Aaron McAlexander, 24, has fished his entire life: His first memory is of fishing around a stump on a lake near his home. Today he is a collegiate bass fishing champ and master caster with the Recreational Boating & Fishing Foundation. He practices casting an hour a day.
“It’s the only way to get better,” McAlexander says.
McAlexander uses a casting technique called The Shooter that can break a light bulb from 30 feet away using a fishing pole, some line and a lure. (Check out cool video of his trick at boyslife.org/casting)
Start with these basics from McAlexander, and you could soon be casting like a pro.
Great For: Fishing Boat Docks and Brush Piles
“Shooting is basically an old crappie fishing technique,” McAlexander says. “I just took it and went into the bass world with it.”
Step 1: Lower the lure about half the distance between the rod tip and reel.
Step 2: If you’re using a spinning reel, flip open the bail, which is the thin wire part of the reel that is flipped from one side to the other. Hold the line with your dominant hand, and grasp the lure with the opposite hand.
Step 3: Draw the rod tip down and pull the lure back to your chest. You can even shoulder the rod like a rifle.
Step 4: Aim straight down the rod, then release the lure with your fingers and point straight down the rod with the finger that was holding your line. The line will come off the spool and propel the lure forward.
Great For: Distance
“You can really get a lot of power behind an overhead cast,” McAlexander says. “It’s very accurate too, because you’re looking where you’re casting.”
Step 1: With your thumb, hold down the button on your bait casting reel and bring the rod back.
Step 2: Bring the rod forward and release your thumb. The bait will drag your line out.
Step 3: Push the button back down with your thumb to slow your spool. “If you don’t do it efficiently, you can end up with a backlash (line tangle),” McAlexander says.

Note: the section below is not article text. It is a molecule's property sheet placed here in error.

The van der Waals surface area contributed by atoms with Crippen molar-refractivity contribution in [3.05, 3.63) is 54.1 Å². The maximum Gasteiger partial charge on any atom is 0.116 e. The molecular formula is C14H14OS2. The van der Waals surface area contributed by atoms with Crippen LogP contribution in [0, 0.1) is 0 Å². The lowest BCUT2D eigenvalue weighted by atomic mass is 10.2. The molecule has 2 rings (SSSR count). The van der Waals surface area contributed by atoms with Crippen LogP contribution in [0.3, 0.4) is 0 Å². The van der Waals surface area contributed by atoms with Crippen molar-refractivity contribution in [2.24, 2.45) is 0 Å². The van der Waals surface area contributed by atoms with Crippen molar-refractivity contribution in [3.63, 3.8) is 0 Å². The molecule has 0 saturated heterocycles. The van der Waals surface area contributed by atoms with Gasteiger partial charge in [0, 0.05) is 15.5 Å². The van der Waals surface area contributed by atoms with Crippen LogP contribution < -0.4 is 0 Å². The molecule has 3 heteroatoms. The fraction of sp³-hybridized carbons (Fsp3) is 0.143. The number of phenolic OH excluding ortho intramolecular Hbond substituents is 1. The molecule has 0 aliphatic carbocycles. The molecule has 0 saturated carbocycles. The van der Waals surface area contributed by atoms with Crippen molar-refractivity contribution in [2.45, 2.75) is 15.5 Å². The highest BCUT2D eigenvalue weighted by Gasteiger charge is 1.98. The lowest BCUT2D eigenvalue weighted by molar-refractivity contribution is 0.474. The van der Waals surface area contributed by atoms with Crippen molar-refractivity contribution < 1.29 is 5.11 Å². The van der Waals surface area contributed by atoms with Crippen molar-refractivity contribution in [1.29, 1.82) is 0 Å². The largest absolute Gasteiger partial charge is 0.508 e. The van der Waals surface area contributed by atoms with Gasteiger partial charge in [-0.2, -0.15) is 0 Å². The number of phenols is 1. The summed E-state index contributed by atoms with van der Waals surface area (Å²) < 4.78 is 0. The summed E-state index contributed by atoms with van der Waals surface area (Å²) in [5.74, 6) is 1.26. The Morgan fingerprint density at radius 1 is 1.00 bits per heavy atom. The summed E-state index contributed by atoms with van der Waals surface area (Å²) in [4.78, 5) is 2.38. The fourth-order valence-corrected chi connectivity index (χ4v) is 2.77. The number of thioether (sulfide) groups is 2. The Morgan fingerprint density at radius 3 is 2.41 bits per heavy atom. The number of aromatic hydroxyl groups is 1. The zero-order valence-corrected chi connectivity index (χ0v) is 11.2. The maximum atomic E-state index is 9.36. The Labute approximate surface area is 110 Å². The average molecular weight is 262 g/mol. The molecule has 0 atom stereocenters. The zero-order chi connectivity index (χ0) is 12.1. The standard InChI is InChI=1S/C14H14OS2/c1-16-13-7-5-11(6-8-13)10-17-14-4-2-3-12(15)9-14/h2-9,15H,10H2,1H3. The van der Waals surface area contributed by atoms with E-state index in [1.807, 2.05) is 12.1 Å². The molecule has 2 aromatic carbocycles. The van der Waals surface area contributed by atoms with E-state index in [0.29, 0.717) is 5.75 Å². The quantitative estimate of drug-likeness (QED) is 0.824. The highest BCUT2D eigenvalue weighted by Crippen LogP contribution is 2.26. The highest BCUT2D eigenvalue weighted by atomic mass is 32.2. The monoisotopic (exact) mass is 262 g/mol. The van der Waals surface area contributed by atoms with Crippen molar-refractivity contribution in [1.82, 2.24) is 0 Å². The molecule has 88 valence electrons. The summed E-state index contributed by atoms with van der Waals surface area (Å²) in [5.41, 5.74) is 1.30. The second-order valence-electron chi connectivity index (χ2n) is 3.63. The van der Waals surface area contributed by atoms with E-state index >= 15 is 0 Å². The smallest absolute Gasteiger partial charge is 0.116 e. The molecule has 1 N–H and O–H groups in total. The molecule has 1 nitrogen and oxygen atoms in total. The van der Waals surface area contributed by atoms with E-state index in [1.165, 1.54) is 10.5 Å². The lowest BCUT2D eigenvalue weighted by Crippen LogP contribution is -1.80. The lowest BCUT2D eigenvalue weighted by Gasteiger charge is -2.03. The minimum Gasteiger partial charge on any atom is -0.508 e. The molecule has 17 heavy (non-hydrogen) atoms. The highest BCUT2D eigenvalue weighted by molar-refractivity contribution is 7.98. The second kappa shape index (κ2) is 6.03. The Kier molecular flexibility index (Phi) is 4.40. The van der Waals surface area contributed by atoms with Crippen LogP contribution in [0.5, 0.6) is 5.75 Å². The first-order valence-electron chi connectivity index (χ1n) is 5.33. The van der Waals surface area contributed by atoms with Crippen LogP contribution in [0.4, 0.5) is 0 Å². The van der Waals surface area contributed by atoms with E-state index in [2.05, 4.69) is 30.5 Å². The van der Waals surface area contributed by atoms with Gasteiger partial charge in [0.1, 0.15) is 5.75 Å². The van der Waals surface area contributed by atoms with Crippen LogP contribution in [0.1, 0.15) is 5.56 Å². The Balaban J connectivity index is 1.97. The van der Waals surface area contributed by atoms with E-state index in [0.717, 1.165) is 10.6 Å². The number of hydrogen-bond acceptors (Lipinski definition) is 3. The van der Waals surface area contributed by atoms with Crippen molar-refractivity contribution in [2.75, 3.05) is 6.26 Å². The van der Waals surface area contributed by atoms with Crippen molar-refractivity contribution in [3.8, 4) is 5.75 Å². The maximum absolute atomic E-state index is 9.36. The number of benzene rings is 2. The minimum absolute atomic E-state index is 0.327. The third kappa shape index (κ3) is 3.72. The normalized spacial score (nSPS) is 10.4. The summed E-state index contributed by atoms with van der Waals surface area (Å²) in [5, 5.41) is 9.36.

Great For: Casting 10 Yards or Closer
“I like to use pitching for up-close, finesse fishing,” says McAlexander.
Step 1: While holding the rod straight up, let out enough line so that the lure comes down to the reel.
Step 2: Hold down the button on your reel, holding the spool steady. Grab your lure with your opposite hand. (Watch out for the hook!)
Step 3: Drop the rod tip down, bringing back your lure while keeping the line taut.
Step 4: Raise the rod tip in one swooping motion, pulling the lure out of your other hand. “That will drop the lure wherever your rod tip is pointing.”
Step 5: Control the distance by slowing the line with your thumb.
Great For: Casting Into Weed Mats
“Flipping is a little bit faster than pitching, but it’s even shorter range,” McAlexander says. “It’s extremely effective, especially around shallow docks with mixed timber and vegetation.”
Step 1: Pull out a lot of slack line, estimating the distance to your target. Keep your thumb on the spool or keep your reel engaged.
Step 2: Start the lure swinging, then let the lure go out with the slack line. Do not let your thumb off the spool.
Step 3: “You can sit there, jiggle it a couple seconds in that spot, then pull your slack line out and do the same thing for the next spot.”
Great For: Windy Conditions
“If it’s windy outside, you want to keep your lure low,” McAlexander says. “With a straight overhead cast, the wind will really throw your lure around and reduce your distance. With the sidearm cast, you can skip your lure across the water and under cover.”
Step 1: Bring your rod back at your side, holding the button and using a circular swooping motion.
Step 2: Snap your wrist forward, releasing the button, which releases the line.
THE REEL WORLD
Spincaster: This is the classic push-button reel most people start with. McAlexander says it lets “you get the casting motion down before you have to figure out the mechanics of the reel.”
Baitcaster: This push-button reel gives you more control. To cast, you push the button down with your thumb; it locks in place. Then you hold the spool steady with your thumb until you cast. After you cast, you gradually apply more pressure to the spool to slow the speed of the lure as it gets close to its target. McAlexander likes to use this reel to get fish out of thick cover. He says it’s also good for casting spinner bait, jigs, crankbaits and swimbait lures.
Spinning reel: This is an open-face reel that has a spool of line parallel to the rod. McAlexander likes to use this reel to cast light crankbaits, Texas rigs, drop-shot rigs, jerkbaits and weightless soft plastics.